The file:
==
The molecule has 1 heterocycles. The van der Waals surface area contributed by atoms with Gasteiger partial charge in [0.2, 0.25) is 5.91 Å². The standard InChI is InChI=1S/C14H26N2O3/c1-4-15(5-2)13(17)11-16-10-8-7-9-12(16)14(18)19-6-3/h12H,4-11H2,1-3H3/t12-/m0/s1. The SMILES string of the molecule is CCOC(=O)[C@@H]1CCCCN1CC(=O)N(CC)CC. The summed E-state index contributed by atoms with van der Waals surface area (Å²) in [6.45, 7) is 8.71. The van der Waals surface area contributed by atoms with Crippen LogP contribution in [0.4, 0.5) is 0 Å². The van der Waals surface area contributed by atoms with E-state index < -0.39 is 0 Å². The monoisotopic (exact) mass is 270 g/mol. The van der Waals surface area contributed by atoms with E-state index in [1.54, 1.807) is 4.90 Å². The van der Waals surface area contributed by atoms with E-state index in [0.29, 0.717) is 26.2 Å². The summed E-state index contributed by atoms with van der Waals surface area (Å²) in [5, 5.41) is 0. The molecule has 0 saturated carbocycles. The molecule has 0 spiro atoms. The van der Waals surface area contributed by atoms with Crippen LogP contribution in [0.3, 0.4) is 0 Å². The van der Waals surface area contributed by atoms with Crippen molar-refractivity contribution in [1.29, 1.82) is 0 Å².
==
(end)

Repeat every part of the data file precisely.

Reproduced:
The molecule has 1 heterocycles. The van der Waals surface area contributed by atoms with Gasteiger partial charge in [0.2, 0.25) is 5.91 Å². The standard InChI is InChI=1S/C14H26N2O3/c1-4-15(5-2)13(17)11-16-10-8-7-9-12(16)14(18)19-6-3/h12H,4-11H2,1-3H3/t12-/m0/s1. The SMILES string of the molecule is CCOC(=O)[C@@H]1CCCCN1CC(=O)N(CC)CC. The summed E-state index contributed by atoms with van der Waals surface area (Å²) in [6.45, 7) is 8.71. The van der Waals surface area contributed by atoms with Crippen LogP contribution in [0.4, 0.5) is 0 Å². The van der Waals surface area contributed by atoms with E-state index < -0.39 is 0 Å². The monoisotopic (exact) mass is 270 g/mol. The van der Waals surface area contributed by atoms with E-state index in [1.54, 1.807) is 4.90 Å². The van der Waals surface area contributed by atoms with E-state index in [0.29, 0.717) is 26.2 Å². The summed E-state index contributed by atoms with van der Waals surface area (Å²) in [5, 5.41) is 0. The molecule has 0 saturated carbocycles. The molecule has 0 spiro atoms. The van der Waals surface area contributed by atoms with Crippen LogP contribution in [0.3, 0.4) is 0 Å². The van der Waals surface area contributed by atoms with Crippen molar-refractivity contribution in [1.29, 1.82) is 0 Å².